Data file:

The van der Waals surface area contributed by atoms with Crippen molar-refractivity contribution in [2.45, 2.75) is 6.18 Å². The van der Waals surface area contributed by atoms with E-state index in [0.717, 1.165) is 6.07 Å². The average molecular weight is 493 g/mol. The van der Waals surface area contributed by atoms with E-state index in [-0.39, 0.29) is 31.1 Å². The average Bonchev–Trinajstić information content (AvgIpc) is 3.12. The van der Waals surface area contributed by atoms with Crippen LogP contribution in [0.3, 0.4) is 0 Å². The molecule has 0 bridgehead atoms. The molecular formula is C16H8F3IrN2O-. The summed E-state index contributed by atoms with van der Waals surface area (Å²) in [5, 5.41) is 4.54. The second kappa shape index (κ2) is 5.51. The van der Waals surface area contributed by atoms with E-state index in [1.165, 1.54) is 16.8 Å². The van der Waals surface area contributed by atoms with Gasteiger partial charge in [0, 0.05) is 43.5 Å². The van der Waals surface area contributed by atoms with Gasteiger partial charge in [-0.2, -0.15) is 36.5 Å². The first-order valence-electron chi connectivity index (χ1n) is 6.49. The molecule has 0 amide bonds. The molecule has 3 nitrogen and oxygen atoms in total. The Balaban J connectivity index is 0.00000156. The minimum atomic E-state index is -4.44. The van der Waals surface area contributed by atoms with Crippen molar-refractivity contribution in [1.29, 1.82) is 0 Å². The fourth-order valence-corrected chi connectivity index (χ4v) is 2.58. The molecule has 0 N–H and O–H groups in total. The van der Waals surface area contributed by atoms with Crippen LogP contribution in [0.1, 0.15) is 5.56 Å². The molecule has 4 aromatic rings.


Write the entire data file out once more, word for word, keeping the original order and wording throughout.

The van der Waals surface area contributed by atoms with Crippen molar-refractivity contribution in [2.45, 2.75) is 6.18 Å². The van der Waals surface area contributed by atoms with E-state index in [0.717, 1.165) is 6.07 Å². The average molecular weight is 493 g/mol. The van der Waals surface area contributed by atoms with E-state index in [-0.39, 0.29) is 31.1 Å². The average Bonchev–Trinajstić information content (AvgIpc) is 3.12. The van der Waals surface area contributed by atoms with Crippen LogP contribution in [0.3, 0.4) is 0 Å². The molecule has 0 bridgehead atoms. The molecular formula is C16H8F3IrN2O-. The summed E-state index contributed by atoms with van der Waals surface area (Å²) in [5, 5.41) is 4.54. The second kappa shape index (κ2) is 5.51. The van der Waals surface area contributed by atoms with E-state index in [1.165, 1.54) is 16.8 Å². The van der Waals surface area contributed by atoms with Gasteiger partial charge in [0, 0.05) is 43.5 Å². The van der Waals surface area contributed by atoms with Gasteiger partial charge in [-0.2, -0.15) is 36.5 Å². The first-order valence-electron chi connectivity index (χ1n) is 6.49. The molecule has 0 amide bonds. The molecule has 3 nitrogen and oxygen atoms in total. The Balaban J connectivity index is 0.00000156. The minimum atomic E-state index is -4.44. The van der Waals surface area contributed by atoms with Crippen molar-refractivity contribution in [1.29, 1.82) is 0 Å². The fourth-order valence-corrected chi connectivity index (χ4v) is 2.58. The molecule has 0 N–H and O–H groups in total. The van der Waals surface area contributed by atoms with Crippen LogP contribution in [0.1, 0.15) is 5.56 Å². The molecule has 4 aromatic rings.